“The weather stations and their data are used in the meteorology curriculum at the University of South Alabama,” Kimball said. “Meteorology majors can take a class in meteorological instrumentation, get involved in weather station maintenance, social media outreach and participate in research projects using Mesonet data.”
The Mobile National Weather Service forecast office uses the data on a frequent basis to issue severe weather and flash flood warnings and to perform post weather event analyses. Thirteen stations are located on local public school campuses and are used for K-12 outreach activities. The Mesonet serves the wider Gulf Coast community in a wide range of applications including agriculture, ecosystem monitoring, fire weather, recreation, renewable energy, air quality and health, emergency management, litigation and climate change.
Why did it rain so much this June? Dr. Keith Blackwell, professor emeritus in the Earth Sciences department of the University of South Alabama and former Coastal Weather Research Center consultant, explained why this summer was so unusually rainy.
“You probably remember the extreme heatwave in the West and Pacific Northwest during the month of June,” Blackwell said. “That was due to a persistent unusual upper-level ridge over that area, pushing the jet stream abnormally far north. Well, in response, persistent troughing persisted ‘downstream’ over the southeastern U.S. This resulted in cooler-than-normal weather in the southeast and more fronts than usual in the northern Gulf Coast. A large number of fronts would move south and then go stationary across the northern Gulf Coast states, providing enhanced convergence and a "focusing mechanism" for repeated outbreaks of thunderstorms. Thus, we had a very wet June. Also, we had Tropical Storm Claudette making landfall on the northern Gulf Coast in mid-June, bringing even more rain to the area.”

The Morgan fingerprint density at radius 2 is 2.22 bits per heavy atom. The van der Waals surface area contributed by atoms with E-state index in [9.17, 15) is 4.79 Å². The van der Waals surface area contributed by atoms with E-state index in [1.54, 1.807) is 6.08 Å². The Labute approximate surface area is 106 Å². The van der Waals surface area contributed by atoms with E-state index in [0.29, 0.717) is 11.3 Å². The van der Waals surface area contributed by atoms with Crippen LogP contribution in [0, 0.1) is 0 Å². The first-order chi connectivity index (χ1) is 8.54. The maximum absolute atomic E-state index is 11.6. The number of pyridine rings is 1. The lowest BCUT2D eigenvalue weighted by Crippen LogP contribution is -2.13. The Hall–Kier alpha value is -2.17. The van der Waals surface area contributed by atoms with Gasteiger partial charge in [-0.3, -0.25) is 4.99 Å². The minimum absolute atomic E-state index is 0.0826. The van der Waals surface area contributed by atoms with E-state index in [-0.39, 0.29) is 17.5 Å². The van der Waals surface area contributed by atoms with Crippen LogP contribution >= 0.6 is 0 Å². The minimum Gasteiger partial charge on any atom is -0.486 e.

Pete McCarty and Corey Bunn from the University of South Alabama’s Coastal Weather Research Center agree with Blackwell’s assessment. “Closer to the Gulf Coast, a more localized feature, the sea breeze, also contributes to the occurrence of shower and thunderstorm activity,” the two shared in a report. “Moisture is pulled northward around the western extent of the Bermuda High and with the aid of daytime heating and the afternoon sea breeze, scattered to numerous showers and thunderstorms can develop on any given day over the Southeast.”
Mesonet data can be found online here and can be used by anyone interested.
“While the data is free, providing this research-quality data is not,” Kimball said. “We pay students to maintain the weather stations and their instruments, using grant money. This is also a good educational experience for South meteorology majors. If you are in a position to help support this important community resource, please feel free to do so. We would really appreciate your help.”
Support the South Alabama Mesonet at giving.southalabama.edu/usamesonet.